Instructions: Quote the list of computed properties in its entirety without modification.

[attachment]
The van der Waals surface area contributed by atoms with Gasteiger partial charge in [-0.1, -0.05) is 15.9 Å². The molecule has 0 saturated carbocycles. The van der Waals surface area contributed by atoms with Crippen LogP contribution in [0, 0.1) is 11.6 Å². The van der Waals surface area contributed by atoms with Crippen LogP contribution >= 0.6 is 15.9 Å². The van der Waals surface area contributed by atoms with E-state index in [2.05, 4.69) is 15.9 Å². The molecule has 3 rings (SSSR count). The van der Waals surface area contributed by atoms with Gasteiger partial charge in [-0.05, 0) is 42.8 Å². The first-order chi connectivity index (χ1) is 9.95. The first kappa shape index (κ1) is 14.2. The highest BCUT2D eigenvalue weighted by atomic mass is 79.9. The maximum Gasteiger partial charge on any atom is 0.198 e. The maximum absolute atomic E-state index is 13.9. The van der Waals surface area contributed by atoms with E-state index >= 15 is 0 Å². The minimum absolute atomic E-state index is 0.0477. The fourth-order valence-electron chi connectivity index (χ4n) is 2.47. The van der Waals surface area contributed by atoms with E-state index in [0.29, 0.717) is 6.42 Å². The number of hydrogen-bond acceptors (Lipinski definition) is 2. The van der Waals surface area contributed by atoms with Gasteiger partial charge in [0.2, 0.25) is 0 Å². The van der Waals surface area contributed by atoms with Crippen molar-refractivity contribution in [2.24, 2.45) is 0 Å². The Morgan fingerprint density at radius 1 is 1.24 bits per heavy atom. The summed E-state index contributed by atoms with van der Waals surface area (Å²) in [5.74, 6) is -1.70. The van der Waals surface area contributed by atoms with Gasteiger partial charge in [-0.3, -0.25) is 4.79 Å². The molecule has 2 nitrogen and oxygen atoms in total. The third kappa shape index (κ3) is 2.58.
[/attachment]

The van der Waals surface area contributed by atoms with Gasteiger partial charge in [-0.1, -0.05) is 15.9 Å². The molecule has 0 saturated carbocycles. The van der Waals surface area contributed by atoms with Crippen LogP contribution in [0, 0.1) is 11.6 Å². The van der Waals surface area contributed by atoms with Crippen LogP contribution >= 0.6 is 15.9 Å². The van der Waals surface area contributed by atoms with E-state index in [2.05, 4.69) is 15.9 Å². The molecule has 3 rings (SSSR count). The van der Waals surface area contributed by atoms with Gasteiger partial charge in [-0.05, 0) is 42.8 Å². The first-order chi connectivity index (χ1) is 9.95. The first kappa shape index (κ1) is 14.2. The highest BCUT2D eigenvalue weighted by atomic mass is 79.9. The maximum Gasteiger partial charge on any atom is 0.198 e. The maximum absolute atomic E-state index is 13.9. The van der Waals surface area contributed by atoms with E-state index >= 15 is 0 Å². The minimum absolute atomic E-state index is 0.0477. The fourth-order valence-electron chi connectivity index (χ4n) is 2.47. The van der Waals surface area contributed by atoms with E-state index in [0.29, 0.717) is 6.42 Å². The number of hydrogen-bond acceptors (Lipinski definition) is 2. The van der Waals surface area contributed by atoms with Gasteiger partial charge in [0.2, 0.25) is 0 Å². The van der Waals surface area contributed by atoms with Crippen molar-refractivity contribution in [2.24, 2.45) is 0 Å². The Morgan fingerprint density at radius 1 is 1.24 bits per heavy atom. The summed E-state index contributed by atoms with van der Waals surface area (Å²) in [5.74, 6) is -1.70. The van der Waals surface area contributed by atoms with Gasteiger partial charge in [-0.3, -0.25) is 4.79 Å². The molecule has 2 nitrogen and oxygen atoms in total. The third kappa shape index (κ3) is 2.58.